In 2001, having both made partner and looking for the next adventure, Holmes and his wife Ann decided to make a change. Holmes wasn’t sure what was next. Maybe he would seek a seat on the appellate bench or perhaps he would simply take one or two years to reflect and explore opportunities. On September 11, however, he was reminded of his son Paul’s favorite joke. “How do you make God laugh?” “Tell Her your plans.”
The world changed after 9/11. Holmes put his sabbatical planning on hold. Shortly thereafter, Seattle created its first civilian police oversight board — the Office of Professional Accountability Review Board (OPARB) — and Holmes was invited to serve as a member and, later in the year, chair.
Holmes was surprised at the nearly absolute lack of transparency of the police department in a city as sophisticated as Seattle and the department’s apparent contempt for his role. He immersed himself in ride-alongs, trainings and roll calls, appreciating the up-close view of where, he says, “the rubber meets the road in the U.S. Constitution” — the area of law in which the Fourth, Fifth and Sixth amendments are tested on a daily basis. He thought the police had good insights to share from their experiences, but were unwilling to do so. They opted instead to send OPARB almost completely redacted reports from closed files and treat the board’s civilian membership with disdain.
In time, Holmes came to understand that the city attorney could have greater impact on police accountability and transparency than he could as chair of OPARB. He successfully challenged the incumbent in 2009. His bigger challenge lay ahead, in reforming the charging practices of line prosecutors. Holmes didn’t want to charge people with crimes for simple possession of marijuana for personal use, or for driving with a suspended license after failing to pay a ticket on time. And he didn’t want to see immigrants deported simply because they received a 365-day suspended sentence — perhaps never serving a single day in jail.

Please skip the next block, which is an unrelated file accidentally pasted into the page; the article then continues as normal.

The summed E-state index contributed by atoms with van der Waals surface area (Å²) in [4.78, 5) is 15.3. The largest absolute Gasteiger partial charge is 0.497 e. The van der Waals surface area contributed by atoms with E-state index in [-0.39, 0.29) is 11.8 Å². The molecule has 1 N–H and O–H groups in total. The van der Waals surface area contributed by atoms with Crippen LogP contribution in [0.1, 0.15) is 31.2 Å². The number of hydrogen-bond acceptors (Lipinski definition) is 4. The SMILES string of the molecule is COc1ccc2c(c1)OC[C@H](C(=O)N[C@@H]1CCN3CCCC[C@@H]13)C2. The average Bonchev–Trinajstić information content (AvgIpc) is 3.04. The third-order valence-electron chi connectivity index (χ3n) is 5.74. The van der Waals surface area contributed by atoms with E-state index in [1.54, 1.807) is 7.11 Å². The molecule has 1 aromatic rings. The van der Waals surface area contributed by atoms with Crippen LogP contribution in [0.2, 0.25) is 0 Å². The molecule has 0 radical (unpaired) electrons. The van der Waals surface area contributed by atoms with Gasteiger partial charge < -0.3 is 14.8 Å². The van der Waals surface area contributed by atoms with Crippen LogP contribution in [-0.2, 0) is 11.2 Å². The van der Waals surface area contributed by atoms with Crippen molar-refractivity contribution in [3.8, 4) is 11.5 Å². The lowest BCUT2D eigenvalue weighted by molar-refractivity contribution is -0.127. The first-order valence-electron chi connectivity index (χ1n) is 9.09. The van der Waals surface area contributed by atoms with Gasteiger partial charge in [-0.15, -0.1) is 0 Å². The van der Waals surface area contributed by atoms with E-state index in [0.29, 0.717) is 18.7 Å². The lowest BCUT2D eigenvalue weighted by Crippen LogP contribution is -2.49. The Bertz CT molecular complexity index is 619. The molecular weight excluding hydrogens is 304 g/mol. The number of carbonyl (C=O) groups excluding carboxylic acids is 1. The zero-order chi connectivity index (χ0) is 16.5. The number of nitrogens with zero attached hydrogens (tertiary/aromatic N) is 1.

The pushback was loud and strong. Holmes was repeatedly reminded by his staff and officers that he had no prosecutorial experience, and he quickly came to understand the centrality of this point to his efforts. Lawyers with years of prosecutorial experience were clinging to “the way it’s always been done.” Meaningful criminal justice reform would never happen in such an officious environment. Some housecleaning was in order. The year after Holmes instituted an office policy of asking for only 364 days on a suspended, gross-misdemeanor sentence, rather than the full 365, he was vindicated by the Legislature’s passage of Senate Bill 5168, codified at RCW § 9.92.020 (2011), incorporating the policy into state law with votes of 45–3 in the Senate and 93–2 in the House.
When Holmes first took office, no one in the Law Department had been through the City’s race and social justice training. By the end of the first quarter, they had all been through it together. In Holmes’s view, Seattle’s Racial and Social Justice Initiative and accompanying Racial Equity Toolkit serve the same purpose as NEPA and CERCLA. They are shifting culture through daily practice. City employees are developing new muscle memory for how to assess the potential impacts of proposed ordinances, policies and practices. Holmes sees the City Attorney’s Office as a necessary leader of the effort. “If the Law Department is not modeling the behavior and asking hard questions,” he says, “where do we expect that to happen?”
As he looks to the future, Holmes’s focus rests on Robert Mueller and the way he asserts the rule of law patiently, deliberately and relentlessly to check a would-be tyrant. Holmes also pauses to reflect on his upbringing by a music teacher and forester in rural Virginia and their advice to “ride loosely in the saddle of life.” You never know what’s around the bend.
Alison Holcomb is the director of strategy in the Political Strategies Department of the ACLU of Washington.